Mary Anne Franks didn't set out to write “revenge porn” laws. She isn’t a victim, one of the countless women who has stomached the terrifying, jaw-dropping tip that her once-intimate photos are now online for anybody to see. She certainly never intended to split people into those who stand up for exploited women and those who stand absolutely for free speech on the Internet. She was just a law professor, one who dealt in online harassment, who lent a sympathetic ear to a woman who had suffered through that hell.

But what Franks intended at the outset doesn't matter. Revenge porn laws are cropping up all over the country, and no one is more influential in their creation than Franks.

Through a combination of tenacity, expertise, and timing, a legal draft Franks wrote in September has already been used as the basis for revenge porn legislation in Utah and Wisconsin. Twelve more states are using it to start their own drafts. And her ideas are about to go national: Congresswoman Jackie Speier (D-Calif.) plans to introduce a federal version by the end of April.

Franks’s journey into the depths of revenge porn started in 2009, born of an awful lot of time spent thinking about the Internet. An associate professor at the University of Miami School of Law, Franks wrote papers about sexual harassment online, which touched on the then-nascent topic of revenge porn. That caught the attention of Holly Jacobs, who came to Franks with the story of a bitter ex-boyfriend who plastered her naked photos on the Web.

“[Jacobs] went through all she could think of in terms of going to lawyers, going to the cops, trying to figure what she could do to get this material taken down," Franks told the Daily Dot. "She thought there had to be some kind of law against this behavior, and was really shocked to find out there wasn't."

Franks protested that she was a mere academic. Her education pedigree includes a B.A. in philosophy and English from Loyola University New Orleans; Master of Philosophy and Doctor of Philosophy degrees from Oxford University, obtained through a Rhodes Scholarship; and a J.D. from Harvard Law.

More importantly, she didn't have any legislative experience. Jacobs was undeterred.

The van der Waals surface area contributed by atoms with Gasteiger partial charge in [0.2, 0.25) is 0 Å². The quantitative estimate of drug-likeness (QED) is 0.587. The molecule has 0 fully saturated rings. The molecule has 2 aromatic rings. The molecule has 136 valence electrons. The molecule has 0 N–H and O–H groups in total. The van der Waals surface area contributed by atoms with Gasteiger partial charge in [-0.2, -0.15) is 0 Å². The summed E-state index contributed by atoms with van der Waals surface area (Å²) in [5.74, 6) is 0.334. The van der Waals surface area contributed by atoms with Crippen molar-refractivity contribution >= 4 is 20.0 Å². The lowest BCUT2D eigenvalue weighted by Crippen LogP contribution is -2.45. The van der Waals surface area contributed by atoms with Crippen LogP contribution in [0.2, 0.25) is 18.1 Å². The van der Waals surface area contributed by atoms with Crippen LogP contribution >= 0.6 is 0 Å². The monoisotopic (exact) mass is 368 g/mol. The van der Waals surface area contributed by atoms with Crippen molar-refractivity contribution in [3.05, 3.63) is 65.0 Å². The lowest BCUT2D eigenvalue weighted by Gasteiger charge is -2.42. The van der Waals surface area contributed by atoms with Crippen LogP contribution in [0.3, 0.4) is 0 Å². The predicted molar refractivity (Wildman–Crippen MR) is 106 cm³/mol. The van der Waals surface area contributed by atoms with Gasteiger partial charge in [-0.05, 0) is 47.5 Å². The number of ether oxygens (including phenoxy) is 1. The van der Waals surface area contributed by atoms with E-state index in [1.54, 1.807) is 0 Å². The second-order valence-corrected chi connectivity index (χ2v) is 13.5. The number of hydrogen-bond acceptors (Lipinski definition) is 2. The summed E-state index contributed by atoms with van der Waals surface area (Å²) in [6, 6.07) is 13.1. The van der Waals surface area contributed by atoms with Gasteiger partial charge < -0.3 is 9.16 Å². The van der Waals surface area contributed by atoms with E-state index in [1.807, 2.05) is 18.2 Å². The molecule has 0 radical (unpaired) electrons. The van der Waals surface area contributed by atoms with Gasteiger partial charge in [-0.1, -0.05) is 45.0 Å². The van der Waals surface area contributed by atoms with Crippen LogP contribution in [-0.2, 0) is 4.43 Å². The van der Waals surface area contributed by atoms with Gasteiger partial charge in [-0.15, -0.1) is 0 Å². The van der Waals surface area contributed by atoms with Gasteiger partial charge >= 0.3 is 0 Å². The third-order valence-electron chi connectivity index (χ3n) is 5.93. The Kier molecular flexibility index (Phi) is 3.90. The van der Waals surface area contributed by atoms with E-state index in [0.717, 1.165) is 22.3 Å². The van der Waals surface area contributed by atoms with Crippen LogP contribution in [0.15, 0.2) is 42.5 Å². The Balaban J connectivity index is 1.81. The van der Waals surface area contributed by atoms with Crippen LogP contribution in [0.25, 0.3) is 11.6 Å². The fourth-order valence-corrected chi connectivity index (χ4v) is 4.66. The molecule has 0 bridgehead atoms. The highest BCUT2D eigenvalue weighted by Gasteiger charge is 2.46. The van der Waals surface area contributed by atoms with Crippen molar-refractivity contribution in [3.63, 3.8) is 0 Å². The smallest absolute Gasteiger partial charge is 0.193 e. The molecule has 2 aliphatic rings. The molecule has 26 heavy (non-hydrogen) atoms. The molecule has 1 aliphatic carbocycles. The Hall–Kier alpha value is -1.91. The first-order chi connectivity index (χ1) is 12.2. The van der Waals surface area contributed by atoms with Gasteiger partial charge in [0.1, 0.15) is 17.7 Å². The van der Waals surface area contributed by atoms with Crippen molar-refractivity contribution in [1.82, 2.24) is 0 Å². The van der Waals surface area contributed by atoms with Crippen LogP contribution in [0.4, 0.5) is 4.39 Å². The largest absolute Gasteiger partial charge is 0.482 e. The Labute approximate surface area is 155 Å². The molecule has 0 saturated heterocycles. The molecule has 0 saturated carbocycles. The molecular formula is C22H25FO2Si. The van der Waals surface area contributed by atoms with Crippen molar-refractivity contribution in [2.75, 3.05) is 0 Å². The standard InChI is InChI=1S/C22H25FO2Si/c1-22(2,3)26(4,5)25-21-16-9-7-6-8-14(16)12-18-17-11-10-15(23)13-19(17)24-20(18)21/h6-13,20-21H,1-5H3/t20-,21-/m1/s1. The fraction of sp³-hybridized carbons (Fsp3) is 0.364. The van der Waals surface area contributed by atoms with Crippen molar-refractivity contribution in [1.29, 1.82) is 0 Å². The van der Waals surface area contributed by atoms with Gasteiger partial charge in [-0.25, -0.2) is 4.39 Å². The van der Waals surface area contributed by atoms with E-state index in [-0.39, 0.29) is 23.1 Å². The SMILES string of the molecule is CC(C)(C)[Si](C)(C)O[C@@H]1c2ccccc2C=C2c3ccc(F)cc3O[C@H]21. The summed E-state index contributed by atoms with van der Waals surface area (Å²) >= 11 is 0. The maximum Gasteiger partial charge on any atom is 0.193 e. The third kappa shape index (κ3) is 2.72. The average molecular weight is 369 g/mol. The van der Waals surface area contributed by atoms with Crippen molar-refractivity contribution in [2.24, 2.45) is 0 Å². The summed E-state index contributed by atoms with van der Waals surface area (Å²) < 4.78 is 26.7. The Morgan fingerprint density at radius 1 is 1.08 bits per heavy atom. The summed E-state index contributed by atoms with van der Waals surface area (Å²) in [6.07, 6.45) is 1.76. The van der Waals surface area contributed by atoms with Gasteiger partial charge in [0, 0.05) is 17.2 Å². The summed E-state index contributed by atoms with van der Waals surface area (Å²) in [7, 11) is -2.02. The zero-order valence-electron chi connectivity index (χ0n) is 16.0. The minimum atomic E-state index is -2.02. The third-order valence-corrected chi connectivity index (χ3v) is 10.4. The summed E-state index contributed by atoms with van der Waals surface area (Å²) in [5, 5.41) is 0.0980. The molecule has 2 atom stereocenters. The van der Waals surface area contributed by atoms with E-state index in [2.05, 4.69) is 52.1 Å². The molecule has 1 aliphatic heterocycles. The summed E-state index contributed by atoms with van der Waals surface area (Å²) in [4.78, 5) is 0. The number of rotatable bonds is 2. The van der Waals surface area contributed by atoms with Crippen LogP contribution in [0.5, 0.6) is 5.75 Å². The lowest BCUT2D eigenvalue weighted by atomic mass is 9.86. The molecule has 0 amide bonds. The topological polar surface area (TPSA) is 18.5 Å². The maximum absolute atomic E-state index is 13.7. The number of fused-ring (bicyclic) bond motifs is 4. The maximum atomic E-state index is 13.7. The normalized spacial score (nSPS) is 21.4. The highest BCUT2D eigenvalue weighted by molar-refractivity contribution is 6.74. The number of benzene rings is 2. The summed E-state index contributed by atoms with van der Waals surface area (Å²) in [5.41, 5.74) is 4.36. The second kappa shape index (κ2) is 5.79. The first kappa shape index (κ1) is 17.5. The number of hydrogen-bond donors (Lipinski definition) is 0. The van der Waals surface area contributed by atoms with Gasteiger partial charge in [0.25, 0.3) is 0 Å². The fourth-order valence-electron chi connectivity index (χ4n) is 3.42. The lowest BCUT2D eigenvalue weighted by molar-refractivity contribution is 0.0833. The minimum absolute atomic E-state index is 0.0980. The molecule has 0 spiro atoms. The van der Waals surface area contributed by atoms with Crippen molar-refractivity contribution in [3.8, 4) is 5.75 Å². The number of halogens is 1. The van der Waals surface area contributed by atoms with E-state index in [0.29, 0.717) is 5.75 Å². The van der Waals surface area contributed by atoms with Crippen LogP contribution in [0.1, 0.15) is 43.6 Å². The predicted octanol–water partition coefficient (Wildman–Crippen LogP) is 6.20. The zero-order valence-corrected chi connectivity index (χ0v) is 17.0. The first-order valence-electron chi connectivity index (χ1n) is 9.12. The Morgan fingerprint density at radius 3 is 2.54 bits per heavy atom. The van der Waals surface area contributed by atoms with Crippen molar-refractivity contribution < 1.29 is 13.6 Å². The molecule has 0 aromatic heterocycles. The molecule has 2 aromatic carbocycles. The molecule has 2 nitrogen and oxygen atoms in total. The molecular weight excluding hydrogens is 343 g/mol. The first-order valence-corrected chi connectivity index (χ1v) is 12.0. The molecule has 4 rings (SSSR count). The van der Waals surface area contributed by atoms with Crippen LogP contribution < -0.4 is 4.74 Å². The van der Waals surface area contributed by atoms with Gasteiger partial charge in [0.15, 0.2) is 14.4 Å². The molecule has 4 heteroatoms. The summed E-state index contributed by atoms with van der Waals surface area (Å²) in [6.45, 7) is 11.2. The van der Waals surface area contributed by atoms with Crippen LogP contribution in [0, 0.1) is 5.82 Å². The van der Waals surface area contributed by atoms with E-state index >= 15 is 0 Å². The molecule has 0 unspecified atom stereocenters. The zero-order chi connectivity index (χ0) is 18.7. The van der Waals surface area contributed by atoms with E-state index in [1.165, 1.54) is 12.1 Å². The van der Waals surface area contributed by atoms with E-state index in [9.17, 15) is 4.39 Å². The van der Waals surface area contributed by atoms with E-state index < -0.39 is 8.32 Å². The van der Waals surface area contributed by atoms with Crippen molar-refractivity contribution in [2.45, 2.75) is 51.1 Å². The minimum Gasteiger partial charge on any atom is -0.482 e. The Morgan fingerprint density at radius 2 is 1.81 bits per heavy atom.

"Do you think you can help me change the world?" she asked Franks. Soon, Franks began posting questions and drafts on the legal blogs where she was active, and got to work. By November 2013, the legislators started calling.

About that term, "revenge porn." It really caught fire in April 2012, thanks to webmaster and self-proclaimed "villain" Hunter Moore. His now-shuttered site, Is Anyone Up, started as a spot for him and a few broken-hearted friends to toss up photos of exes, but quickly evolved into a wholesale depository that published naked photos of pretty much anybody.

Many women depicted there felt destroyed. Some begged, pleaded, and tried to sue to get their photos taken down. One stabbed Moore with a pen. He laughed all them off for almost two years, until the FBI came knocking.

Moore now sits in jail, but not for revenge porn. He's charged with paying a hacker to steal nude photos from other people, not for running the site.

Franks, crucially, doesn't care for the term “revenge porn,” and prefers the less catchy phrase "non-consensual pornography." It’s an important legal distinction. When Moore first posted photos of his own exes, that was arguably revenge. But once the site was humming, the vast majority of people exposed on it were strangers to him. No one could argue that Moore put up those photos up as revenge, though many individuals depicted in photos on his site had clearly never consented to their publication.

"Hunter Moore didn't intend to harass any of those women," Franks said. "He even doesn't know those women. That doesn't mean he should be given a free pass for putting their images out online."

Most states that have passed laws based on Franks's draft edited in a key element, as a way to skimp around First Amendment barriers: that an online publisher must have intent to harass the person who's depicted. Franks doesn't want that distinction. Think about it: If you're the person depicted naked online without permission, you don't care whether your ex-boyfriend put the photos on his own blog or if he gave them to Hunter Moore. You just want them taken down. But if the law requires the poster to have some sort of vendetta against you, well, that alone would never stop Is Anyone Up or any of the Internet's other revenge porn clearinghouses.